Black Lives Matter
End the Madness / Sea of Blue D.C. assemblance rally in support of law enforcement officers at the National Law Enforcement Officers Memorial in Washington D.C. on January 17th 2015 (Flickr.com)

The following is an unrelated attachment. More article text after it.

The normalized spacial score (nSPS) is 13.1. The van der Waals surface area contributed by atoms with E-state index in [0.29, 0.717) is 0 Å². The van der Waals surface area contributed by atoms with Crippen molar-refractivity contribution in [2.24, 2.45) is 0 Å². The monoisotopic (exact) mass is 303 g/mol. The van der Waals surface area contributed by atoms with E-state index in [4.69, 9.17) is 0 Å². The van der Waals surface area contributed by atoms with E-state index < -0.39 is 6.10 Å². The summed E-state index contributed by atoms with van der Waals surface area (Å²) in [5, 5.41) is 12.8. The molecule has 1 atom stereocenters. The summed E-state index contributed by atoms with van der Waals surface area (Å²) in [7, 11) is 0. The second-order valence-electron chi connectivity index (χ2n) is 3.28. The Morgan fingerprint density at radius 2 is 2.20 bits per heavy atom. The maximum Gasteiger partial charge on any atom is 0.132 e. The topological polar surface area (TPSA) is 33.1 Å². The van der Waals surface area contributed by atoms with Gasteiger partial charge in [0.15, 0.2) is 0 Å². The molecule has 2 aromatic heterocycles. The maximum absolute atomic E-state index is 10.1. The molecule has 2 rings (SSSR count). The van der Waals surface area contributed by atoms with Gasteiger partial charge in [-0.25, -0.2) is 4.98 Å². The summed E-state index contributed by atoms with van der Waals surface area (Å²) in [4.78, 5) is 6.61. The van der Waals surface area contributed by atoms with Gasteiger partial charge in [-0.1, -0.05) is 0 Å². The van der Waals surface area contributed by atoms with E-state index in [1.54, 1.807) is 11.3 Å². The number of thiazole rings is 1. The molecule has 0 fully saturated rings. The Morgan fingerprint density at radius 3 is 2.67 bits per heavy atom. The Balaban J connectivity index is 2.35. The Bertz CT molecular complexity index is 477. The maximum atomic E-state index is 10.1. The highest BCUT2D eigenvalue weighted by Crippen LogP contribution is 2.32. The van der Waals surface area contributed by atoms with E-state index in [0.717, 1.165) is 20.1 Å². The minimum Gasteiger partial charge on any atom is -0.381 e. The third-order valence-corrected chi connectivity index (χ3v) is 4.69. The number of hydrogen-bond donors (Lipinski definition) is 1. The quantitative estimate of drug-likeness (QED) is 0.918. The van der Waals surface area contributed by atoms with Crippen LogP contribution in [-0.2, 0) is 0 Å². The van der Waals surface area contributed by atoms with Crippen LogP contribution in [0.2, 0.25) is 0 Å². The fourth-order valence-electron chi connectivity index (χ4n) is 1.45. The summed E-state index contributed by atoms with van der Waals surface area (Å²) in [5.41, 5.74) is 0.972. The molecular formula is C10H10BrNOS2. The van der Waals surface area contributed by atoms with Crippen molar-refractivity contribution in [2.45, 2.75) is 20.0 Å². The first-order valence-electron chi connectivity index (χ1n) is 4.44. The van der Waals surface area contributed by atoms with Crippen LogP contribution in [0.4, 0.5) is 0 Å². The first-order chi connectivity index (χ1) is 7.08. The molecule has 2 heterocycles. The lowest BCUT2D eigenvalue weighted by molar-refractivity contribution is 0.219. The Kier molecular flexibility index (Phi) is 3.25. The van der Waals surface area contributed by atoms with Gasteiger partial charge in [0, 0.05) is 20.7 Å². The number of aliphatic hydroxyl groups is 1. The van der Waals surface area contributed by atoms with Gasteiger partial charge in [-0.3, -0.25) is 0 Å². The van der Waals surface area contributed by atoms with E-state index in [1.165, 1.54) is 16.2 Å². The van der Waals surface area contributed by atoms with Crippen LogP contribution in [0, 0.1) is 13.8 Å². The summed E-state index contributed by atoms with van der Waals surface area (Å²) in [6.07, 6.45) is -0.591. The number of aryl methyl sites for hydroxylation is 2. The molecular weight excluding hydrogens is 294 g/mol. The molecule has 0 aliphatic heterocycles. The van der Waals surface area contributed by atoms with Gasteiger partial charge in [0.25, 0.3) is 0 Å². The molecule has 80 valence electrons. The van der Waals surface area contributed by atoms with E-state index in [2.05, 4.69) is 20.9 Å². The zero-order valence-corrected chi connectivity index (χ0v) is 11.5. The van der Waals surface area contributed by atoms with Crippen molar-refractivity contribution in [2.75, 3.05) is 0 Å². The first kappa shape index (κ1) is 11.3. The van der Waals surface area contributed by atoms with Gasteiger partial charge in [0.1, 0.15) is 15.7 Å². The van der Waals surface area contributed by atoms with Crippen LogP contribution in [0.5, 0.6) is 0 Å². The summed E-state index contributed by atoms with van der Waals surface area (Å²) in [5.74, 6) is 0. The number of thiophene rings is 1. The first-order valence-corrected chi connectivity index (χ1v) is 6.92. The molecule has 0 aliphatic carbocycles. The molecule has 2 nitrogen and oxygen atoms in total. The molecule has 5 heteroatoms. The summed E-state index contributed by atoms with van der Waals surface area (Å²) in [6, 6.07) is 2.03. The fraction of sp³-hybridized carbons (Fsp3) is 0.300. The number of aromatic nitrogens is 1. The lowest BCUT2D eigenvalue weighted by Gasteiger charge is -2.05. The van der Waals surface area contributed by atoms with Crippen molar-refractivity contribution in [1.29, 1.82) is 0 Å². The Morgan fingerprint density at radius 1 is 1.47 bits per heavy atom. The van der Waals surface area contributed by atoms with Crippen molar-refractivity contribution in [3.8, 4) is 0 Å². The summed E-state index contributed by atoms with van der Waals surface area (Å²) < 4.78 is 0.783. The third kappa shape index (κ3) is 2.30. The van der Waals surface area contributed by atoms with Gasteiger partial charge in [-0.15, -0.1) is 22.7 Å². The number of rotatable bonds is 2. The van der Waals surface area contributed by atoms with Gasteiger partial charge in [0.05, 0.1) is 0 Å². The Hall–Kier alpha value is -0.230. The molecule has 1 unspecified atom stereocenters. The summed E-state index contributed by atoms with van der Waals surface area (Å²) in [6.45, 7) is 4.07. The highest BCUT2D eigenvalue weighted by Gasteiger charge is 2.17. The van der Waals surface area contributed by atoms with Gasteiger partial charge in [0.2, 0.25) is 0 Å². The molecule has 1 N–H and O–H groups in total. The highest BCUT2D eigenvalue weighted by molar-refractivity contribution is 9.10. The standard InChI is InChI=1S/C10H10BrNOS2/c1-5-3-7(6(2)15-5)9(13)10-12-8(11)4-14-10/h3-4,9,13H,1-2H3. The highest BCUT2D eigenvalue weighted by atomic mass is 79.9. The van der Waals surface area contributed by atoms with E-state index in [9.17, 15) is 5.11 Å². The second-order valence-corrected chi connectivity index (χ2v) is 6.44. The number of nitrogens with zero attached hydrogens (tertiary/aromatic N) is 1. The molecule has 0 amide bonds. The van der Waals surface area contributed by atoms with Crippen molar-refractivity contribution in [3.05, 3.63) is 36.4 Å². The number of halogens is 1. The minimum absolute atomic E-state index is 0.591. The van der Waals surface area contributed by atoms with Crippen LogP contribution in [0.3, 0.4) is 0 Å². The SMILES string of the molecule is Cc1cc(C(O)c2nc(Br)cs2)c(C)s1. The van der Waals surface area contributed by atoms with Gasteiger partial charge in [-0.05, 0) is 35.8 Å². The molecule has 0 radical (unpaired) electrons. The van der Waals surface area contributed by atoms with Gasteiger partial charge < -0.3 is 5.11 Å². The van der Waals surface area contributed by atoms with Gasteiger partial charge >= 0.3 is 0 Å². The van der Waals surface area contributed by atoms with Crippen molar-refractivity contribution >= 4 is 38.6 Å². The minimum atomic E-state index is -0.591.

Opposition to Black Lives Matter has stemmed from a number of groups and institutions, which have accused the movement of being anti-law enforcement, while at the same time criticizing the movement's explicit focus on black lives. Since 2012, anti-Black Lives Matter positions have surfaced in slogans such as "All Lives Matter," and "Blue Lives Matter." "Blue Lives Matter" has become shorthand for pro-police perspectives, and the notion of "blue lives," has influenced an array of legislation that reduces police accountability in civilian deaths, restricts protest activity, and criminalizes behavior that is deemed contrary to law enforcement. Counter protests against Black Lives Matter actions often include signs that use the phrase Lives Matter in forms to challenge or disparage Black Lives Matter. Black Lives Matter movement members have been falsely accused of inciting police violence. When Micah Xavier Johnson killed five police officers and injured nine others, some media outlets reported that Johnson was a Black Lives Matter Activist. After the deaths, Texas Lieutenant Governor also misrepresented Johnson as associated with Black Lives Matter. Black Lives Matter issued a statement after the deaths clarifying their commitment to nonviolent protest and asserted: "#BlackLivesMatter advocates dignity, justice and freedom. Not murder." Some of the victims' families filed lawsuits against individual BLM activists, including DeRay McKesson. The claims were later dismissed in court.